Nanostructured Plasmonic Metal Surfaces as Optical Components for Infrared Imaging and Sensing.


Authors: J. Mandal,* J. Brewer, S. Mandal, A. Raman*.

Preprint: Posted on arXiv (2021-06-27).

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Summary: Thermal imaging and sensing technologies offer critical information about our thermally radiant world, and in recent years, have seen dramatic increases in usage for a range of applications. However, the cost and technical finesse of manufacturing infrared optical components remain a major barrier towards the democratization of these technologies. In this report, we present a solution-processed plasmonic reflective filter (PRF) as a scalable and low-cost thermal infrared optic. The PRF selectively absorbs sunlight and specularly reflects thermal infrared (TIR) wavelengths with performance comparable to state-of-the-art TIR optics made of materials like Germanium. Unlike traditional infrared optical components, however, the PRF can be conveniently fabricated using low-cost materials and a ‘dip-and-dry’ chemical synthesis technique, and crucially, has manufacturing costs that are orders of magnitude lower. We experimentally demonstrate the PRF’s core optical functionality, as well as its integration into infrared imaging and sensing systems without compromising their thermographic or radiometric capabilities. From a practical standpoint, the low cost and convenient fabricability of the PRF represent a significant advance towards making the benefits of thermal imaging and sensing systems more affordable and accessible. Scientifically, our work demonstrates a previously unexplored optical functionality and a new direction for versatile chemical synthesis in designing optical components.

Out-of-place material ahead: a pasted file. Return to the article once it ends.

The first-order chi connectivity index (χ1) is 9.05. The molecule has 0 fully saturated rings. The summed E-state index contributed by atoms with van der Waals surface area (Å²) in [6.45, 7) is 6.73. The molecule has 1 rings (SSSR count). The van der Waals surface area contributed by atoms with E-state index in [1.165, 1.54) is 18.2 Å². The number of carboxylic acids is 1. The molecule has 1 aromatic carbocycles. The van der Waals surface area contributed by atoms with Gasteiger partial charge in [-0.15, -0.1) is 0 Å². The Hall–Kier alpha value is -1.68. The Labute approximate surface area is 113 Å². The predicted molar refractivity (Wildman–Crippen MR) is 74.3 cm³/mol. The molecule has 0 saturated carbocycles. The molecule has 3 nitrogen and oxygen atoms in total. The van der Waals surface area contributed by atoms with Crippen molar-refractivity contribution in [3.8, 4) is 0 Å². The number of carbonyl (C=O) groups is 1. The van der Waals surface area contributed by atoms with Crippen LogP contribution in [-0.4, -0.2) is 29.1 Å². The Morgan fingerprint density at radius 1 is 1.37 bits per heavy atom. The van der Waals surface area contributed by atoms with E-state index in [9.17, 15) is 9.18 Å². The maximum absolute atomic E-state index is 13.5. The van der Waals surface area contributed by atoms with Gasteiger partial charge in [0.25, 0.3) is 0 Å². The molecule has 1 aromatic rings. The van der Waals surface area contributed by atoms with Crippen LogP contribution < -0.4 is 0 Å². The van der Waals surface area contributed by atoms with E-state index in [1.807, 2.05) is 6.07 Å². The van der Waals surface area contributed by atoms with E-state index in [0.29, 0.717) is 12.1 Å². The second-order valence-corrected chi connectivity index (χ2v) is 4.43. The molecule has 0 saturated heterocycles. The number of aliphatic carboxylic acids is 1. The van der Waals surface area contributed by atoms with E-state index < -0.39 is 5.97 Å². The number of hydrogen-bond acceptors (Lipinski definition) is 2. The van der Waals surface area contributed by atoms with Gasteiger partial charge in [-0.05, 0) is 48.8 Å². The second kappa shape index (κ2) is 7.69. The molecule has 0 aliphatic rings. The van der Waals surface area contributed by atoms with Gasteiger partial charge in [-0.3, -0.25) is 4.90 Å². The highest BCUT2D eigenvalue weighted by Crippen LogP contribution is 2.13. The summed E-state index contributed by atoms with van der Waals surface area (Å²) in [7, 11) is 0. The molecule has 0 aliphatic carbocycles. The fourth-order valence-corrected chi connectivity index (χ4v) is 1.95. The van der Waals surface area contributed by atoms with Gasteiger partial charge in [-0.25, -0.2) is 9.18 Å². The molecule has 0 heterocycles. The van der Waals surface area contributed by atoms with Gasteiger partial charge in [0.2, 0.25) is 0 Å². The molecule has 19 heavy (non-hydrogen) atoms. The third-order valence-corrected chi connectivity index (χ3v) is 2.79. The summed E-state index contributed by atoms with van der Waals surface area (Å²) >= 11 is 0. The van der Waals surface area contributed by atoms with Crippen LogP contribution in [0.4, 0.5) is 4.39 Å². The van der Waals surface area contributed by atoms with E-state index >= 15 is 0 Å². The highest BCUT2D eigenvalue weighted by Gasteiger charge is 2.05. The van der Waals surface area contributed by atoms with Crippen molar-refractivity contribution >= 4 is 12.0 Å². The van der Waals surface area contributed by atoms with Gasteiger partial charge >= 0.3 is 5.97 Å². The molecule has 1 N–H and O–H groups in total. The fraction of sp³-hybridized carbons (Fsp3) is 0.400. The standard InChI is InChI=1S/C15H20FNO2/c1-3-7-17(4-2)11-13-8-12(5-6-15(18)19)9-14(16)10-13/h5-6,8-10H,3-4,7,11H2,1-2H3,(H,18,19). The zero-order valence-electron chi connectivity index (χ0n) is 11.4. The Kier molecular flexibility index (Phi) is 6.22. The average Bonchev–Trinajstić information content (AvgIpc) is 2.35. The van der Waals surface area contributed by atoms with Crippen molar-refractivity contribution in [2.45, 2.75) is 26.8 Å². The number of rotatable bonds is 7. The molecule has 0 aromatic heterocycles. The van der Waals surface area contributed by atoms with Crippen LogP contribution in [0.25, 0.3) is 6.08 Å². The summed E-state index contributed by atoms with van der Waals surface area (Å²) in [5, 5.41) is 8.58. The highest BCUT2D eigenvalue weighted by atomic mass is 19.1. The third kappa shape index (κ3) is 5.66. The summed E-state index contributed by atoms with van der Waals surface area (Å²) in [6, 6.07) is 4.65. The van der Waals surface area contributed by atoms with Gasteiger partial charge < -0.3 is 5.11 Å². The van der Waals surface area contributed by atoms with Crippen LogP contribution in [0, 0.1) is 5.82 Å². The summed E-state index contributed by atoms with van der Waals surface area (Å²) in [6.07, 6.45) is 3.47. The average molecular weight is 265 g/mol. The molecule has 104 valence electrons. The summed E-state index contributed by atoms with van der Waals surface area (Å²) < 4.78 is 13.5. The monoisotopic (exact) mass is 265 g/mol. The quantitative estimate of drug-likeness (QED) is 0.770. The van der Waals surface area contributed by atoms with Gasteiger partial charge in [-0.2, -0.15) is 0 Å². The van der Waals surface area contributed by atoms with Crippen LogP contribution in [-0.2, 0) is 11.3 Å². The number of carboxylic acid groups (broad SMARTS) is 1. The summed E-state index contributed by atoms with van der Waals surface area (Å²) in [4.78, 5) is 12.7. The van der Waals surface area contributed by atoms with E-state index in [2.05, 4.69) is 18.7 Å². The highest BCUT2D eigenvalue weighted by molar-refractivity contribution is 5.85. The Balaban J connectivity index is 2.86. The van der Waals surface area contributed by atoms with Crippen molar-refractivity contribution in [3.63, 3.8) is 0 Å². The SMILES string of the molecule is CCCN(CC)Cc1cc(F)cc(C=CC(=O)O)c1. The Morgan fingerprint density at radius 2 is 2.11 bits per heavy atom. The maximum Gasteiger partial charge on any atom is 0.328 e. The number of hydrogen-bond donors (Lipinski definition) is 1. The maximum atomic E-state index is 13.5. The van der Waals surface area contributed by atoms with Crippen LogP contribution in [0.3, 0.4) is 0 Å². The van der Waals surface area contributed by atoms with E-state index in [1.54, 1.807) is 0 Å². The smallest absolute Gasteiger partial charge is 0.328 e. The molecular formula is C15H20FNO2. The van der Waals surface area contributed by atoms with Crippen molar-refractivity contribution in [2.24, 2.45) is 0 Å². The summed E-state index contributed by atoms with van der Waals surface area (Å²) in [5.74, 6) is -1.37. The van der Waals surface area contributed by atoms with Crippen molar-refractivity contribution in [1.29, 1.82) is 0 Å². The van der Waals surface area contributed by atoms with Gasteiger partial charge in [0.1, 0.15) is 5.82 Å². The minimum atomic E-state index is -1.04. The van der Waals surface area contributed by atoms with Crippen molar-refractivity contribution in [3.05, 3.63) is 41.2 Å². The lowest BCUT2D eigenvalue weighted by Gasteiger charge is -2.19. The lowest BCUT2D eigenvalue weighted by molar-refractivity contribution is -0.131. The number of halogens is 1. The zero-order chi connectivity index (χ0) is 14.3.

Radiative Cooling and Thermoregulation in the Earth’s Glow

Authors: J. Mandal,* S. Mandal, J. Brewer, A. Ramachandran, A. Raman*.

Preprint: Posted on arXiv (2020-06-21).

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Summary: Passive radiative cooling involves a net radiative heat loss into the cold outer space through the atmospheric transmission windows. Due to its passive nature and net cooling effect, it is a promising alternative or complement to electrical cooling. For efficient radiative cooling of objects, an unimpeded view of the sky is ideal. However, the view of the sky is usually limited – for instance, the walls of buildings have >50% of their field of view subtended by the earth. Moreover, objects on earth become sources of heat under sunlight. Therefore, building walls with hot terrestrial objects in view experience reduced cooling or heating, even with materials optimized for heat loss into the sky.

We show that by using materials with selective long-wavelength infrared (LWIR) emittances, vertical building facades experience higher cooling than achievable by using broadband thermal emitters like typical building envelopes. Intriguingly, this effect is pronounced in the summer and diminishes or even reverses during the winter, indicating a thermoregulation effect. The findings highlight a major opportunity to harness untapped energy savings in buildings.